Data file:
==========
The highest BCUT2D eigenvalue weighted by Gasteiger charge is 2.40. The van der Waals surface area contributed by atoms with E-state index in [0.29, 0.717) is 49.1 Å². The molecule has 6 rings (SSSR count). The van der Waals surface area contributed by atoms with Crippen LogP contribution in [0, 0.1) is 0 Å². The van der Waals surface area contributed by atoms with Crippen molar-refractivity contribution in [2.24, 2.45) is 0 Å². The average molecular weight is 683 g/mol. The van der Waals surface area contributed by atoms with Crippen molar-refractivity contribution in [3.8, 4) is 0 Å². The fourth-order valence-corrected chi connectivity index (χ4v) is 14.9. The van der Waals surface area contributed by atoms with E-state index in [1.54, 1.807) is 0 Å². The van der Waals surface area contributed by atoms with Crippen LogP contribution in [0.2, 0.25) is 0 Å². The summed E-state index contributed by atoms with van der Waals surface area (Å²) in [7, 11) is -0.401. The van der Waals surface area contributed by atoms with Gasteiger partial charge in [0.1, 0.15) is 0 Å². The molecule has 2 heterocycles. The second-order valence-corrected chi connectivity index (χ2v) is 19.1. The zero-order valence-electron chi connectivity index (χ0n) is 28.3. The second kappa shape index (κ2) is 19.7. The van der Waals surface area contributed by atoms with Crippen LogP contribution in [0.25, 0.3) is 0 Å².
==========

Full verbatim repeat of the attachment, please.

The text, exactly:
The highest BCUT2D eigenvalue weighted by Gasteiger charge is 2.40. The van der Waals surface area contributed by atoms with E-state index in [0.29, 0.717) is 49.1 Å². The molecule has 6 rings (SSSR count). The van der Waals surface area contributed by atoms with Crippen LogP contribution in [0, 0.1) is 0 Å². The van der Waals surface area contributed by atoms with Crippen molar-refractivity contribution in [2.24, 2.45) is 0 Å². The average molecular weight is 683 g/mol. The van der Waals surface area contributed by atoms with Crippen molar-refractivity contribution in [3.8, 4) is 0 Å². The fourth-order valence-corrected chi connectivity index (χ4v) is 14.9. The van der Waals surface area contributed by atoms with E-state index in [1.54, 1.807) is 0 Å². The van der Waals surface area contributed by atoms with Crippen LogP contribution in [0.2, 0.25) is 0 Å². The summed E-state index contributed by atoms with van der Waals surface area (Å²) in [7, 11) is -0.401. The van der Waals surface area contributed by atoms with Gasteiger partial charge in [0.1, 0.15) is 0 Å². The molecule has 2 heterocycles. The second-order valence-corrected chi connectivity index (χ2v) is 19.1. The zero-order valence-electron chi connectivity index (χ0n) is 28.3. The second kappa shape index (κ2) is 19.7. The van der Waals surface area contributed by atoms with Crippen LogP contribution in [0.25, 0.3) is 0 Å².